The BBC is running a story titled ‘Bizarre excuses for failing to pay the minimum wage’. The article follows an investigation by HM Revenues and Customs in the UK, which is organizing a government awareness campaign for underpaid workers. Some of the excuses are indeed hilarious and evidently made up on the go, such as ‘My accountant and I speak a different language – he doesn’t understand me and that’s why he doesn’t pay my workers the correct wages.’
But the majority are correct economic arguments for why a wage floor, imposed by law, goes against the natural workings of the market. For example, as one employer puts it bluntly: ‘She doesn’t deserve the national minimum wage because she only makes the teas and sweeps the floors.’ Another explained that a staff member was underpaid who ‘wasn’t a good worker,’ and another claimed that employees had to ‘prove their worth’. Indeed, what these ‘excuses’ point at is that the marginal productivity of those hired workers is lower than the salary the employer would be forced by law to pay them. This, combined with the fact that their opportunity cost and bargaining power are low – given their limited or non-existent alternative employments – means that those workers are earning the most that they are able to given present conditions.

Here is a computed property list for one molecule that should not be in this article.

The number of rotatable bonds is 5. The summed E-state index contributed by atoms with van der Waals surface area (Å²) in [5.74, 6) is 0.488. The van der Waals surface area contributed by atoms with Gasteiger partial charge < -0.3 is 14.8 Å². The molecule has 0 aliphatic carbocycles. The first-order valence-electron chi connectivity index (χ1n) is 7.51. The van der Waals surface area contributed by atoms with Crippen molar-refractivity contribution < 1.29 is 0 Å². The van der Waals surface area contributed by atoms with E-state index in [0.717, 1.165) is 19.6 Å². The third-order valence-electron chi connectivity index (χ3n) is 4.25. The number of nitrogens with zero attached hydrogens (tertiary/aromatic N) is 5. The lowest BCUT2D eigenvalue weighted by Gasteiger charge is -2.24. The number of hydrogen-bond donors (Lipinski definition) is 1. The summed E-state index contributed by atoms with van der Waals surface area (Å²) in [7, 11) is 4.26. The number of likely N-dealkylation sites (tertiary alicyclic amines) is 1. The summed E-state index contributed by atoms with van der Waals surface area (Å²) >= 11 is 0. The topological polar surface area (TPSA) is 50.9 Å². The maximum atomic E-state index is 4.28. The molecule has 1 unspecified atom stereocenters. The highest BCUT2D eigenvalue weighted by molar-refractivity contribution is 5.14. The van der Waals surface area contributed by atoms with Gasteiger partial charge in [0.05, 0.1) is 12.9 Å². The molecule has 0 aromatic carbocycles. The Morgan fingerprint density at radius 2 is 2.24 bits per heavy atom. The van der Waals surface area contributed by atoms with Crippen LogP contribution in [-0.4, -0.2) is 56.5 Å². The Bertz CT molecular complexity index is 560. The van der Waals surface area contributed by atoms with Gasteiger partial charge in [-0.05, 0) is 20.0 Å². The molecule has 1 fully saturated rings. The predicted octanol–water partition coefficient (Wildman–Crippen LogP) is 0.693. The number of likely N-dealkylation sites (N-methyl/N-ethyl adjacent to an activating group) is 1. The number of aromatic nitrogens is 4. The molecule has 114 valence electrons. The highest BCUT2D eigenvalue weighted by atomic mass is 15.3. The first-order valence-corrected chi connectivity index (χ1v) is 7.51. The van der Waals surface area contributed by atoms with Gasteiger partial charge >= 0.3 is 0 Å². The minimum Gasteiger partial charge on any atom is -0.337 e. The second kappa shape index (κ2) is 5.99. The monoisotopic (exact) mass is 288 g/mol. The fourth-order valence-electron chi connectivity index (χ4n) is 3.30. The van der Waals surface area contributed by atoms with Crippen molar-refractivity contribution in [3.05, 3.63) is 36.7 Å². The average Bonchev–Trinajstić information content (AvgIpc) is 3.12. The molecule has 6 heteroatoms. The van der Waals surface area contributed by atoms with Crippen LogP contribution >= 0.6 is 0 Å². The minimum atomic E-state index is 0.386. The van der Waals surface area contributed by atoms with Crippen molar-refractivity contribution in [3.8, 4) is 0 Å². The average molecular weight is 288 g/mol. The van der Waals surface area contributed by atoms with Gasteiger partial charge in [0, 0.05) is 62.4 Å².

This post was published at Ludwig von Mises Institute on 01/13/2017.